What is the prognosis of hydatidiform mole?

Updated: Feb 16, 2018
  • Author: Lisa E Moore, MD, FACOG; Chief Editor: Warner K Huh, MD  more...
  • Print
Answer

Because of early diagnosis and appropriate treatment, the current mortality rate from hydatidiform mole is essentially zero. Approximately 20% of women with a complete mole develop a trophoblastic malignancy. Gestational trophoblastic malignancies (ie, gestational trophoblastic neoplasia) are almost 100% curable.

Clinical factors that have been associated with risk of malignant disease are advanced maternal age, high levels of hCG (>100,000 mIU/mL), eclampsia, hyperthyroidism, and bilateral theca lutein cysts. [19]  Most of these factors appear to reflect the amount of trophoblastic proliferation. Predicting who will develop gestational trophoblastic neoplasia remains difficult, and treatment decisions should not be based on the presence of any or all of these risk factors.

A study by Vargas et al indicated that in women who have had molar pregnancies, the outcomes of subsequent pregnancies are similar to pregnancy outcomes in the general population. The study looked at 1388 subsequent pregnancies in women with complete hydatidiform mole, as well as 357 pregnancies following partial hydatidiform mole and 667 pregnancies after gestational trophoblastic neoplasia. Although outcomes in these cases were similar to those of women who had never had a molar pregnancy, the investigators did find that about 1.7% of women with a molar pregnancy did have another molar pregnancy later. Moreover, in women with gestational trophoblastic neoplasia who underwent successful chemotherapy for the disease, the incidence of stillbirth in subsequent pregnancies rose slightly, to 1.3%. [20]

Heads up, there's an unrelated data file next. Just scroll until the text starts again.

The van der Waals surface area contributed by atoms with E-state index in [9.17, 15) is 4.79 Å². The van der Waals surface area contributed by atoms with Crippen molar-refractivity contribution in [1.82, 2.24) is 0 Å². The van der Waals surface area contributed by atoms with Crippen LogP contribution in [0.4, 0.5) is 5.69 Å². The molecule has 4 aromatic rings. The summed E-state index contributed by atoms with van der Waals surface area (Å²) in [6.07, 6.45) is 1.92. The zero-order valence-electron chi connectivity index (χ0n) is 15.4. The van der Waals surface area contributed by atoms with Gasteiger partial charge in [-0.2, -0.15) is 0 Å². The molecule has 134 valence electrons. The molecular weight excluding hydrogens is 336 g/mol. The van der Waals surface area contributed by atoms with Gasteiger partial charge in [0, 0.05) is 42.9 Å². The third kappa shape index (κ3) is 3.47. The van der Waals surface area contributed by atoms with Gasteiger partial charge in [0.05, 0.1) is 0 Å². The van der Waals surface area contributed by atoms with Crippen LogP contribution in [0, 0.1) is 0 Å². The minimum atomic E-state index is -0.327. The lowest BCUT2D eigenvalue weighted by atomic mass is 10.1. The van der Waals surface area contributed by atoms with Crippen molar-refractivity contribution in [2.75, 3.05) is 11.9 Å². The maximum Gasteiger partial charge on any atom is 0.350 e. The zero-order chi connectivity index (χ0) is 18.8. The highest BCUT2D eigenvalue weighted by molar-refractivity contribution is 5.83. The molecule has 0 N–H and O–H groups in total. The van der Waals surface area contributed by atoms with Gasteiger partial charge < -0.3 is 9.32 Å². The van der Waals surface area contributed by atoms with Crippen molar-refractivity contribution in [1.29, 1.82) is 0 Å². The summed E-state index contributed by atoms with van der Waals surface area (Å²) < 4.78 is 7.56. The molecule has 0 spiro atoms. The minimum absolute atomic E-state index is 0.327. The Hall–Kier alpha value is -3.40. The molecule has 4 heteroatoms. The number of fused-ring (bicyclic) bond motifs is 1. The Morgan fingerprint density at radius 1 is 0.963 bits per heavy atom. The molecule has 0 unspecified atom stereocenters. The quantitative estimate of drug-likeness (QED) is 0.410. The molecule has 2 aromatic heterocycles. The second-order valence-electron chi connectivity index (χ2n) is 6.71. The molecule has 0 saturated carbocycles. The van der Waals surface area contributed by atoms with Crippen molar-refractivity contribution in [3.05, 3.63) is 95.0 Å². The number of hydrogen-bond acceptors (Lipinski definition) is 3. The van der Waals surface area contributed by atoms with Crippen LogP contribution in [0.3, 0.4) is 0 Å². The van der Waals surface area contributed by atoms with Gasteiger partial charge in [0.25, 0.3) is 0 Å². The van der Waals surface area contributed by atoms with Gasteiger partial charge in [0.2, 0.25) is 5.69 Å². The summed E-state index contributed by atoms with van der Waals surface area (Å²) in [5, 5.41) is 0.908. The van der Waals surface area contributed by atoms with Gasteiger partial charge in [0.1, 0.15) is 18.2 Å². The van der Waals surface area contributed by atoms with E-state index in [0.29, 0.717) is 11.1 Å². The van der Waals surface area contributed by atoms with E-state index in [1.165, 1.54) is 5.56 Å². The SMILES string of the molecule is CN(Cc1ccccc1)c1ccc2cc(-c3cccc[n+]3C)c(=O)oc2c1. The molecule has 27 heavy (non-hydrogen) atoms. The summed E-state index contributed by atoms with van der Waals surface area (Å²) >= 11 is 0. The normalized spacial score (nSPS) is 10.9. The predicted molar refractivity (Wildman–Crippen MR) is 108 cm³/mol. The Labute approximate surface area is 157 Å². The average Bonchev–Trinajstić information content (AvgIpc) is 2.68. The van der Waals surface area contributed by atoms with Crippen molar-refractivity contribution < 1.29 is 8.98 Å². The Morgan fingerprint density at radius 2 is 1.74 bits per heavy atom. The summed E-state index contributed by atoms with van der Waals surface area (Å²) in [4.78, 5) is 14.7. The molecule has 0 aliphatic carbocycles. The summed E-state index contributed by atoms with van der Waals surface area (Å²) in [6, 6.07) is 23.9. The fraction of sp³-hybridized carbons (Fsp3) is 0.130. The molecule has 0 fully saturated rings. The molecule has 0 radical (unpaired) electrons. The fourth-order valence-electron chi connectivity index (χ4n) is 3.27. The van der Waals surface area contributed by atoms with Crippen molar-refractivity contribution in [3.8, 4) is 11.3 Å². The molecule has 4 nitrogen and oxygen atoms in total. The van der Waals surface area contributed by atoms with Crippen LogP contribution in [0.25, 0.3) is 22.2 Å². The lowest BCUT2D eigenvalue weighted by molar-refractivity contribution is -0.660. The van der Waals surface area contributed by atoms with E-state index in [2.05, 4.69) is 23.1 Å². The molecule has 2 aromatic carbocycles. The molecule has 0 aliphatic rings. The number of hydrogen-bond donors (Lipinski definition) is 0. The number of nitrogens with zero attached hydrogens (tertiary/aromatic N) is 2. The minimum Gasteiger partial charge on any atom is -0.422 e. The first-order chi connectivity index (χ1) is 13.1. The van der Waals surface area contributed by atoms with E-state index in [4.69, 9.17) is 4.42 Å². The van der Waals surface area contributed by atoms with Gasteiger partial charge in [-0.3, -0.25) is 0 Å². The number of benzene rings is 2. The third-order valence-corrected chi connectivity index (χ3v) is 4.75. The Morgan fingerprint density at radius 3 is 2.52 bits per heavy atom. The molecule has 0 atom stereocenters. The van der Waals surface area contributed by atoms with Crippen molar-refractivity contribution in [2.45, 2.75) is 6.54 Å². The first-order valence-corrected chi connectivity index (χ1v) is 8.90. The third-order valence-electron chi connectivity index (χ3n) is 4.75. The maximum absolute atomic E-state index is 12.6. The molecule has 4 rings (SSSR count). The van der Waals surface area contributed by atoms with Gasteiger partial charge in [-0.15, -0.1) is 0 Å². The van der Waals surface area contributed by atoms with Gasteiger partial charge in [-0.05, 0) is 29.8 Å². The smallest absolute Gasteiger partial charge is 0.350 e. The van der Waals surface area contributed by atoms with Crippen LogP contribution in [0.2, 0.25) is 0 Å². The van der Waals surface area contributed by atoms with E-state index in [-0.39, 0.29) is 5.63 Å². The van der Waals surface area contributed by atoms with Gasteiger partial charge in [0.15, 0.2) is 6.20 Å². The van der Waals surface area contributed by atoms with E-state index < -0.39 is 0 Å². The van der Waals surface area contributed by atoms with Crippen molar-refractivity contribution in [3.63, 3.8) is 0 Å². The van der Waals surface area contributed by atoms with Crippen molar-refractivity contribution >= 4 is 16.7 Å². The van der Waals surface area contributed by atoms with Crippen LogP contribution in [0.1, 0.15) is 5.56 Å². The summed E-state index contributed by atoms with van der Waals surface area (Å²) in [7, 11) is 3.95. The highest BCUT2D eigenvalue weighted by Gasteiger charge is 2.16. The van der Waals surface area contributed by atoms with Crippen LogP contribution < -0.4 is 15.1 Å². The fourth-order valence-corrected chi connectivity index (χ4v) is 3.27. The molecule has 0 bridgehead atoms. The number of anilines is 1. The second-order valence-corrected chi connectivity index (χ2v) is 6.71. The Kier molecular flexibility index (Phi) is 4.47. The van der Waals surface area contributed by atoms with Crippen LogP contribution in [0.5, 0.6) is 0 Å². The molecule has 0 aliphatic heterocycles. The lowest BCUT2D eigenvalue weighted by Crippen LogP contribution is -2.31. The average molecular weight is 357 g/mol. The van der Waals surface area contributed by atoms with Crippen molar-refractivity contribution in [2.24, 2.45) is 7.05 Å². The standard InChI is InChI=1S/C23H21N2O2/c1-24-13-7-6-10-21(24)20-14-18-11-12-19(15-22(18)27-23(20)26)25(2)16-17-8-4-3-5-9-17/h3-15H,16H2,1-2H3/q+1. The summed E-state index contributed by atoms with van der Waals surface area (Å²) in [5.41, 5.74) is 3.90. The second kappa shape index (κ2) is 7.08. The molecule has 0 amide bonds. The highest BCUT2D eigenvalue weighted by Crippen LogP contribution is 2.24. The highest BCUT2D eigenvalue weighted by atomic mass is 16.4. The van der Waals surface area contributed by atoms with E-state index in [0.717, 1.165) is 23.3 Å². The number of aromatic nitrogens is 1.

A study by Gadducci et al indicated that women with gestational trophoblastic neoplasia have a good prognosis and that such women who conceive after chemotherapy have similar obstetric outcomes to those of the general population. In the study, 18 of 66 patients with hydatiform mole developed gestational trophoblastic neoplasia and two women were referred with a diagnosis of gestational trophoblastic neoplasia. One of the neoplasia patients died of an epithelioid trophoblastic tumor, with the rest recovering after chemotherapy. Pregnancy was achieved in seven out of eight women who attempted postchemotherapy conception, with 10 conceptions culminating in three miscarriages and seven healthy, full-term births. No molar pregnancies occurred. [21]

In contrast to the results of the above two studies, a report by Joneborg et al suggested that following a molar pregnancy, the risk of preterm birth is increased. The results also indicated that if at least one birth occurs between the molar pregnancy and the index birth, the likelihood of large-for-gestational-age birth and stillbirth is greater. However, the risk of adverse maternal outcomes was not found to be increased following molar pregnancy. The risk of having a repeat molar pregnancy in this study was found to be 0.4%. [22]


Did this answer your question?
Additional feedback? (Optional)
Thank you for your feedback!